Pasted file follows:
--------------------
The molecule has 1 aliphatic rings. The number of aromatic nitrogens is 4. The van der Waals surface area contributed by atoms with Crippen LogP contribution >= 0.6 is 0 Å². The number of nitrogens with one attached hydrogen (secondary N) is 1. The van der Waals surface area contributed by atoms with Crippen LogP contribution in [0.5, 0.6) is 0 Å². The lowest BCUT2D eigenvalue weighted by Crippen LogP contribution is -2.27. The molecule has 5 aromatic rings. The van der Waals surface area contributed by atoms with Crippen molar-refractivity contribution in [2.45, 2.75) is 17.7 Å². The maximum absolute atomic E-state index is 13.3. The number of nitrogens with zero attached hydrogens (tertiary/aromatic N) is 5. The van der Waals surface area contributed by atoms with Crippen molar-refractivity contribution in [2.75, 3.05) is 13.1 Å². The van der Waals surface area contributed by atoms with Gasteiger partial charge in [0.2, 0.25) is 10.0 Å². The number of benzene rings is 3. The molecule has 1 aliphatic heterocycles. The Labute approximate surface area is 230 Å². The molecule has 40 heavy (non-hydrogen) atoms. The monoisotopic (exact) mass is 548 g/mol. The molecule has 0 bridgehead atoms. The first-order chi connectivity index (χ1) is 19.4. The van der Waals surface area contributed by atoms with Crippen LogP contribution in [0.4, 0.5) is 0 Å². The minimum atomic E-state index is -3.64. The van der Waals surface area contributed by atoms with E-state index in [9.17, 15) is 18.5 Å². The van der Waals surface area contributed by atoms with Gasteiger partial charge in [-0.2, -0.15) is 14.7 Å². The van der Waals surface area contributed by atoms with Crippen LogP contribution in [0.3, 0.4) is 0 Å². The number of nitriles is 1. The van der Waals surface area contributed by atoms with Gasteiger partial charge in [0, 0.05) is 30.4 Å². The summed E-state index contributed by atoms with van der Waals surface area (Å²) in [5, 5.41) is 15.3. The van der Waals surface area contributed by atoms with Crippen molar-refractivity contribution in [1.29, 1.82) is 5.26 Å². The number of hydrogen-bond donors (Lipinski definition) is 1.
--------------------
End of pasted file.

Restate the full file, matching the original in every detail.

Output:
The molecule has 1 aliphatic rings. The number of aromatic nitrogens is 4. The van der Waals surface area contributed by atoms with Crippen LogP contribution >= 0.6 is 0 Å². The number of nitrogens with one attached hydrogen (secondary N) is 1. The van der Waals surface area contributed by atoms with Crippen LogP contribution in [0.5, 0.6) is 0 Å². The lowest BCUT2D eigenvalue weighted by Crippen LogP contribution is -2.27. The molecule has 5 aromatic rings. The van der Waals surface area contributed by atoms with Crippen molar-refractivity contribution in [2.45, 2.75) is 17.7 Å². The maximum absolute atomic E-state index is 13.3. The number of nitrogens with zero attached hydrogens (tertiary/aromatic N) is 5. The van der Waals surface area contributed by atoms with Crippen molar-refractivity contribution in [2.75, 3.05) is 13.1 Å². The van der Waals surface area contributed by atoms with Gasteiger partial charge in [0.2, 0.25) is 10.0 Å². The number of benzene rings is 3. The molecule has 1 aliphatic heterocycles. The Labute approximate surface area is 230 Å². The molecule has 40 heavy (non-hydrogen) atoms. The monoisotopic (exact) mass is 548 g/mol. The molecule has 0 bridgehead atoms. The first-order chi connectivity index (χ1) is 19.4. The van der Waals surface area contributed by atoms with Crippen LogP contribution in [0.4, 0.5) is 0 Å². The minimum atomic E-state index is -3.64. The van der Waals surface area contributed by atoms with E-state index in [9.17, 15) is 18.5 Å². The van der Waals surface area contributed by atoms with Gasteiger partial charge in [-0.2, -0.15) is 14.7 Å². The van der Waals surface area contributed by atoms with Crippen LogP contribution in [0.3, 0.4) is 0 Å². The number of nitriles is 1. The van der Waals surface area contributed by atoms with Gasteiger partial charge in [0, 0.05) is 30.4 Å². The summed E-state index contributed by atoms with van der Waals surface area (Å²) in [5, 5.41) is 15.3. The van der Waals surface area contributed by atoms with Crippen molar-refractivity contribution in [1.29, 1.82) is 5.26 Å². The number of hydrogen-bond donors (Lipinski definition) is 1.